And neither did this missing telephone number lead the Court to reject the Plaintiff Proof of Service and to greet Plaintiff queries with silence, but rather led the Court to offer on 04-Jun-2002 the sort of feedback which Defendant has never enjoyed and can only envy, in this case to the effect that the missing telephone number was responsible for the Court rejecting both Proof of Service and Request for Default:
It was only with the help of the Court, then, that Plaintiff Rambam did eventually stumble his way into getting that daunting Proof of Service form filled out to the satisfaction of the Court, and therefore did manage to get it filed, a mere 20 days after his last feedback from the Court:
The day that the Court gives Defendant Prytulak the same assistance in correcting defects in his submissions, and the day that Defendant Prytulak can submit a filing fee to the Court without apprehension of its being lost, will be the day that his confidence that the Court harbors no bias against him is restored.
Indeed, Plaintiff continues to add to the irregularity and disorder of Case BC271433 by even to this day neglecting to comply with Court Rules 7.3(d-f). That is, the two Rambam vs Prytulak Cases 02E00326 and BC271433 are clearly "related" according to the definitions in Court Rule 7.3(f) below, and not just for one or some of the reasons 7.3(f)(1)(a-d) but for all four reasons, and given that Cases 02E00326 and BC271433 are so related, Court Rule 7.3(f)(2) requires Plaintiff to "file and serve upon all parties of record a Notice of Related Case(s)," which Plaintiff failed to do within the 15-day interval which Court Rule 7.3(f)(2)(a) allows:
Defendant motion to quash, submitted to the Court 30-Aug-2002, has already explained how the self-evident impermissibility of Plaintiff's initiating Case BC271433 while Case 02E00326 was still pending, along with the attendant failure to date the commencement of what should have been a reclassified case to the date of commencement of 02E00326, along with the attendant failure to save documents from 02E00326, led to both incredulity and confusion on Defendant's part, and to a slowing of his responses.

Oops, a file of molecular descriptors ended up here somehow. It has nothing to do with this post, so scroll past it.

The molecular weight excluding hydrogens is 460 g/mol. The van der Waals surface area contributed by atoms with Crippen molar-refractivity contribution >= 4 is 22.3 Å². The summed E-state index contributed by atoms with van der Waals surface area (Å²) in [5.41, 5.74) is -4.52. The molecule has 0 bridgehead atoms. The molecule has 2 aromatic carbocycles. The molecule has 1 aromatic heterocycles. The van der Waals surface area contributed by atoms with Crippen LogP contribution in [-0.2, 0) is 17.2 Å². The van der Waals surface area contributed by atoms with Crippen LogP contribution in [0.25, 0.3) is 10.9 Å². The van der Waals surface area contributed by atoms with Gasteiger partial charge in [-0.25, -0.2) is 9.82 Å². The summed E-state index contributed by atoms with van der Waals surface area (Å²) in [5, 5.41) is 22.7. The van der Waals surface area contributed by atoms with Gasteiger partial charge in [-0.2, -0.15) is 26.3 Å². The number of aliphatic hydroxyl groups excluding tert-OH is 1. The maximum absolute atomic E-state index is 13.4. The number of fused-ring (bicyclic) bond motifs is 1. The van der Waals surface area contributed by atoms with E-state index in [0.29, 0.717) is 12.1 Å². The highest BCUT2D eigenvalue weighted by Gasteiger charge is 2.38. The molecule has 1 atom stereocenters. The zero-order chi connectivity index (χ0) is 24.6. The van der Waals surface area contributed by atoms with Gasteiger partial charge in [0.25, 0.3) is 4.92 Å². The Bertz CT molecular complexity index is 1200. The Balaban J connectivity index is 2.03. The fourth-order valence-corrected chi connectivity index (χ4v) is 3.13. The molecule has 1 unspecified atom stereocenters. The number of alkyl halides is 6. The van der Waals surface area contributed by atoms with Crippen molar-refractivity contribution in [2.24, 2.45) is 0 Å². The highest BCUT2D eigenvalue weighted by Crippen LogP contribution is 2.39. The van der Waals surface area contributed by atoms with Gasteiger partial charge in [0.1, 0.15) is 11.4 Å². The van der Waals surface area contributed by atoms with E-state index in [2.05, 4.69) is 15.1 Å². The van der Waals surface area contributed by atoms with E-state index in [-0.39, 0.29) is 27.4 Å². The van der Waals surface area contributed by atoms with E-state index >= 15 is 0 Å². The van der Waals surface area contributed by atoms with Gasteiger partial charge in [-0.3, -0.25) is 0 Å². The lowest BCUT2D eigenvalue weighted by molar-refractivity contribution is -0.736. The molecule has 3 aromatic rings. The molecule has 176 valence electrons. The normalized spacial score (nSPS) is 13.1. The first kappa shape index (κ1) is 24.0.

As Defendant neither consents nor submits to the jurisdiction of this Court, the issue of Plaintiff's improper refiling is raised above not to argue the invalidity of the Plaintiff complaint, but only to further substantiate Defendant's argument that Plaintiff failure to comply with both the Code of Civil Procedure (as explained in Defendant motion to quash submitted 30-Aug-2002), and with Court Rules (as explained just above), has sown confusion. This confusion may have contributed to the Court itself relying in its "minute order" of 15-Aug-2002 upon the default entry date of 29-May-2002, when in reality it was 29-Jun-2002. The Plaintiff-sown confusion certainly has been responsible for Defendant delay in responding, and such that the Court does indeed have before it the "good cause" that recommends its hearing Defendant's motion to quash "within any further time that the court may for good cause allow" as is permitted in CCP §418.10(a).
It is underlined that Defendant Prytulak broaches the topic of Plaintiff's improper filing only to reinforce Defendant's contention that "good cause" for extending time exists.
PROOF OF SERVICE
of the document titled
Defendant Prytulak Reply to
03-Sep-2002 Plaintiff Rambam Objection
Rambam vs Prytulak BC271433
Los Angeles Superior Court
13 September 2002
A copy of the FedEx International Air Waybill is tendered as conclusive and indisputable proof of service of the above document.
This Waybill is a demonstration that FedEx corporation confirms that
provides the following further confirmatory information:
Also supportive of the instant Proof of Service is California Civil Code Maxim of Jurisprudence 3528: "The law respects form less than substance."
I declare under penalty of perjury under the laws of the State of California that the foregoing is true and correct.
Date: 13 September 2002
Name: Lubomyr Prytulak